Automatic driver sleepiness detection using EEG, EOG and contextual information

Publisher's full text
Shaibal Barua
Mobyen Uddin Ahmed
Shahina Begum

The many vehicle crashes that are caused by driver sleepiness each year advocates the development of automated driver sleepiness detection (ADSD) systems. This study proposes an automatic sleepiness classification scheme designed using data from 30 drivers who repeatedly drove in a high-fidelity driving simulator, both in alert and in sleep deprived conditions. Driver sleepiness classification was performed using four separate classifiers: k-nearest neighbours, support vector machines, case-based reasoning, and random forest, where physiological signals and contextual information were used as sleepiness indicators. The subjective Karolinska sleepiness scale (KSS) was used as target value. An extensive evaluation on multiclass and binary classifications was carried out using 10-fold cross-validation and leave-one-out validation. With 10-fold cross-validation, the support vector machine showed better performance than the other classifiers (79% accuracy for multiclass and 93% accuracy for binary classification). The effect of individual differences was also investigated, showing a 10% increase in accuracy when data from the individual being evaluated was included in the training dataset. Overall, the support vector machine was found to be the most stable classifier. The effect of adding contextual information to the physiological features improved the classification accuracy by 4% in multiclass classification and by and 5% in binary classification.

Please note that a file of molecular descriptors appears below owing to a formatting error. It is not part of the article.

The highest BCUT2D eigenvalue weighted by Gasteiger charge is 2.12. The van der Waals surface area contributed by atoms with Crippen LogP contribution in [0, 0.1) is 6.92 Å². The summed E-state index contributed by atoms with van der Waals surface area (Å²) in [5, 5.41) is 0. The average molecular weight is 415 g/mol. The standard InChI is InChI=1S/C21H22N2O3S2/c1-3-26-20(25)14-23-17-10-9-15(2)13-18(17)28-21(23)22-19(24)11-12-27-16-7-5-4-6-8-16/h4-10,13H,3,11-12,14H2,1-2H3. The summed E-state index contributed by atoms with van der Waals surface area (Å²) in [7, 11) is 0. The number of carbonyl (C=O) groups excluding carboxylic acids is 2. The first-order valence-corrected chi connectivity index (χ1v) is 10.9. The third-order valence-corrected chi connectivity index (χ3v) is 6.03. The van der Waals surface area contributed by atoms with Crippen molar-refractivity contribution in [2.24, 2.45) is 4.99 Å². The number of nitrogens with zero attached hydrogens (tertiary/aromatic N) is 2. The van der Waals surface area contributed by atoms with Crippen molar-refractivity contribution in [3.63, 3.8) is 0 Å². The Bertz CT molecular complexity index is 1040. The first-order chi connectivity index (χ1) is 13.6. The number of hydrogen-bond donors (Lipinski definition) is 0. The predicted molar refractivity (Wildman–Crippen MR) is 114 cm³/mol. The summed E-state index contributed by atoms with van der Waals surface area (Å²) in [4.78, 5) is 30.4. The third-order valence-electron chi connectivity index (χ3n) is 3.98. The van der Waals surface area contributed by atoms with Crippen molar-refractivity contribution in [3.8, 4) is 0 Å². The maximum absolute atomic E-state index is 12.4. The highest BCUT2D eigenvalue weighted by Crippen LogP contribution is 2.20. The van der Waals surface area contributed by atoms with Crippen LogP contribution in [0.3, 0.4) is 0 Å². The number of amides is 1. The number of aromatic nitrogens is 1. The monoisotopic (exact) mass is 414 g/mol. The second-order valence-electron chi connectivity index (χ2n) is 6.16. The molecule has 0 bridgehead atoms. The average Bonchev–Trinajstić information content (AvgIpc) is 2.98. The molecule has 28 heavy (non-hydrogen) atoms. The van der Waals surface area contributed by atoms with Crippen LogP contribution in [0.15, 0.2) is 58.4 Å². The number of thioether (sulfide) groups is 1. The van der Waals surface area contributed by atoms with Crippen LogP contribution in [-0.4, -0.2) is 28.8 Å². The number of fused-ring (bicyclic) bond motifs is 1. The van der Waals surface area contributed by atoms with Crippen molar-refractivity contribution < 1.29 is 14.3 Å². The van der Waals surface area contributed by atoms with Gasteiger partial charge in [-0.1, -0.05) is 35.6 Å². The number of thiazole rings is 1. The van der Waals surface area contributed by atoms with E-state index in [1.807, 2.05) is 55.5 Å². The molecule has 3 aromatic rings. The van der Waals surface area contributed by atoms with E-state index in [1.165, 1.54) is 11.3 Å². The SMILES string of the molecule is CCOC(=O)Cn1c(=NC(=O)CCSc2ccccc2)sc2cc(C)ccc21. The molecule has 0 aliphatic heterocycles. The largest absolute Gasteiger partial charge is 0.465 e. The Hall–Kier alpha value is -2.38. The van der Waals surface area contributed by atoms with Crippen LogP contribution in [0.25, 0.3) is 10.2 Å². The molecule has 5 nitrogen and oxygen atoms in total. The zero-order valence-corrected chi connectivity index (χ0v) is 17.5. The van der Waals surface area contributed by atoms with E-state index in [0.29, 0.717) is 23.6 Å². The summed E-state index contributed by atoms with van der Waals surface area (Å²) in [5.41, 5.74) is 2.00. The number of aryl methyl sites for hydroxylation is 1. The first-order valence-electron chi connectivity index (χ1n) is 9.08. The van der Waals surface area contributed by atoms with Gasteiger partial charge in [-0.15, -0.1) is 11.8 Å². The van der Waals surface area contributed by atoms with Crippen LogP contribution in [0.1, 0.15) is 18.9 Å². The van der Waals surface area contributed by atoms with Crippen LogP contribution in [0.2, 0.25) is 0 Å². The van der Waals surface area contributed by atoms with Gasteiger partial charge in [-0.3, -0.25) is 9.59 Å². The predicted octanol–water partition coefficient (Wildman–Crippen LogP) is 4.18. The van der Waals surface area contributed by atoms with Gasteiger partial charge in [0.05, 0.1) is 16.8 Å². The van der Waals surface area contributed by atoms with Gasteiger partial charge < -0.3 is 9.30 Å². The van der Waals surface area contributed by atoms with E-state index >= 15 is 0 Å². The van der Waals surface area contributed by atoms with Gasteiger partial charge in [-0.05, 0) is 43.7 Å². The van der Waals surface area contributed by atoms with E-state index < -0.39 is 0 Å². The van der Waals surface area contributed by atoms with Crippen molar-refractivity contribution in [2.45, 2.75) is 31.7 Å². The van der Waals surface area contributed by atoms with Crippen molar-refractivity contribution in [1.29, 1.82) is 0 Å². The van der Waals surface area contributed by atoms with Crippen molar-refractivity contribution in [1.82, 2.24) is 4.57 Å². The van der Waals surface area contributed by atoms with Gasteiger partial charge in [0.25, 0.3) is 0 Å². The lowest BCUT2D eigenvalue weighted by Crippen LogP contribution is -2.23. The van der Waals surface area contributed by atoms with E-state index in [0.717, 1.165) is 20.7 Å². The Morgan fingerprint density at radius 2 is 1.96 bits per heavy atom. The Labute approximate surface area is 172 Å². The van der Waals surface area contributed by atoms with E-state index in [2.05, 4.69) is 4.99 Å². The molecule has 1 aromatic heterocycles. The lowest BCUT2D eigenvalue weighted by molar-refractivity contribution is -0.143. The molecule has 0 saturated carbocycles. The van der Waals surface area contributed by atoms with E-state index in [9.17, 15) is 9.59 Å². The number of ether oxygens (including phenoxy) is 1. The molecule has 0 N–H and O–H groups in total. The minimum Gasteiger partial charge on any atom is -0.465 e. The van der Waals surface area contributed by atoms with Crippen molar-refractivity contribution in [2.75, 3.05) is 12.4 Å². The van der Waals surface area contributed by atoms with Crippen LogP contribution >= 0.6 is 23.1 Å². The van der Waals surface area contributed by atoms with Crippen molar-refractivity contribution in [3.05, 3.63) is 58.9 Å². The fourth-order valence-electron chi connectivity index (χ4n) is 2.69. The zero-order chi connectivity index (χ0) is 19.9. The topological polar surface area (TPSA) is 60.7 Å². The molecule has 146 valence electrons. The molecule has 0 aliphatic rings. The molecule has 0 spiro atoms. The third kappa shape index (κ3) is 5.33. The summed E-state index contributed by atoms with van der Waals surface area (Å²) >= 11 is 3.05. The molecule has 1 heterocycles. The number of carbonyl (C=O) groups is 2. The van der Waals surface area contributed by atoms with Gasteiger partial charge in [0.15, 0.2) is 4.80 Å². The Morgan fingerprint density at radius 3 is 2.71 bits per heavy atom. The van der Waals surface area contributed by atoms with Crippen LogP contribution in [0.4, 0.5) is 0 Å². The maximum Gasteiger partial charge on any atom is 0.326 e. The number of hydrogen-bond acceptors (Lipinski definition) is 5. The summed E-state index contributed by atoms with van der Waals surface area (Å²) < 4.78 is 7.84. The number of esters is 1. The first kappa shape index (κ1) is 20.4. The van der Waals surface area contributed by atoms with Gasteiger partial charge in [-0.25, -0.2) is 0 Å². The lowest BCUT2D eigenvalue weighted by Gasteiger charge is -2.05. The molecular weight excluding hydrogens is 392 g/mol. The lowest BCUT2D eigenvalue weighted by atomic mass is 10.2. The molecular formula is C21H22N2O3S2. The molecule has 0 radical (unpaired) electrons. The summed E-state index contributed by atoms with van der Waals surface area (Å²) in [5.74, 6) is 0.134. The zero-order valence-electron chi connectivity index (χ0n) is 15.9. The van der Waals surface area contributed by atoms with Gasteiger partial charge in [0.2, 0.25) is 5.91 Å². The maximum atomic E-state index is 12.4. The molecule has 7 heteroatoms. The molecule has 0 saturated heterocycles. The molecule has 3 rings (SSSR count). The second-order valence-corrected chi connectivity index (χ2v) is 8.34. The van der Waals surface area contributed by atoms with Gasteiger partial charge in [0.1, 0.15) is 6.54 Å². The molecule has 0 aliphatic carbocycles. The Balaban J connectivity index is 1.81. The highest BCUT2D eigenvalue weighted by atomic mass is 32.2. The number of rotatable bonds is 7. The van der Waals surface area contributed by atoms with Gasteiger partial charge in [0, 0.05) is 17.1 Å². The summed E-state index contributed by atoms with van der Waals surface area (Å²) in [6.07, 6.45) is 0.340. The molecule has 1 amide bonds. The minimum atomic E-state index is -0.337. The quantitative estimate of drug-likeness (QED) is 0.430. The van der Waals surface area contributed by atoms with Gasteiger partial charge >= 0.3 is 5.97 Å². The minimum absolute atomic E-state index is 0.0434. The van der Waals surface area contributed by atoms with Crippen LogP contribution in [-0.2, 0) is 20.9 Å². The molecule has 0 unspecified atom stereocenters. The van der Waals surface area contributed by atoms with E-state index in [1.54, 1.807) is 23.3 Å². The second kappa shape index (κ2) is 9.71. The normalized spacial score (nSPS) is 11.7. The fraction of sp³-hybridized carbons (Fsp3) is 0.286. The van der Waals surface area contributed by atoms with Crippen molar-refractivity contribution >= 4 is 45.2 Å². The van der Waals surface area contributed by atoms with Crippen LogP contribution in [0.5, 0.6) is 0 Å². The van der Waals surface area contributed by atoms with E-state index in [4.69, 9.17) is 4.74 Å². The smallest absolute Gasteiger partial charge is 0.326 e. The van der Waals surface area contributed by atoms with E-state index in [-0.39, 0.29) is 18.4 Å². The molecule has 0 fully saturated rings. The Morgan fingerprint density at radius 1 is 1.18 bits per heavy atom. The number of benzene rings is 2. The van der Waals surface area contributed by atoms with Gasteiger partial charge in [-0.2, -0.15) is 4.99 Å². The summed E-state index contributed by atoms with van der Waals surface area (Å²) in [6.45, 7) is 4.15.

Lunch seminar in transport economics

Professor Stef Proost, KU Leuven presents "What Role for Electric Vehicles in Decarbonizing the Car Sector in the EU?"

European Road Profile User's Group, ERPUG

Welcome to the sixth ERPUG meeting in Vilnius, Lithuania. 

ICTTP 2020

ICTTP, International Conference on Traffic and Transport Psychology, is held in Gothenburg, Sweden.



Several actors collaborating on HCT vehicles

The increasing amount of freight, congestion on the roads and environmental emissions are problems that high capacity vehicles, HCT vehicles, can contribute to solving.


VTI’s simulators are being used for emergency vehicles

Better accessibility and shorter response times for emergency vehicles – this is something that standardised, directed, traffic messages, transmitted over the 5G network can contribute. Within the EU project Nordic Way 2, a functioning prototype of such a...


Modal shift - a way to achieve the environmental objectives

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Report regarding government commission on the costs of traffic to society has been submitted

Since 2013, the Swedish National Road and Transport Research Institute (VTI) has had several government commissions to produce documentation on the costs to society caused by traffic. On 1 November 2018, the agency reported its latest commission, Samkost 3....


International standardisation efforts have many advantages

VTI participates in several international standardisation committees. The work is important because it helps to ensure that standards can be adapted to Swedish conditions and it also provides access to valuable contacts and networks.


China wants to work with the best

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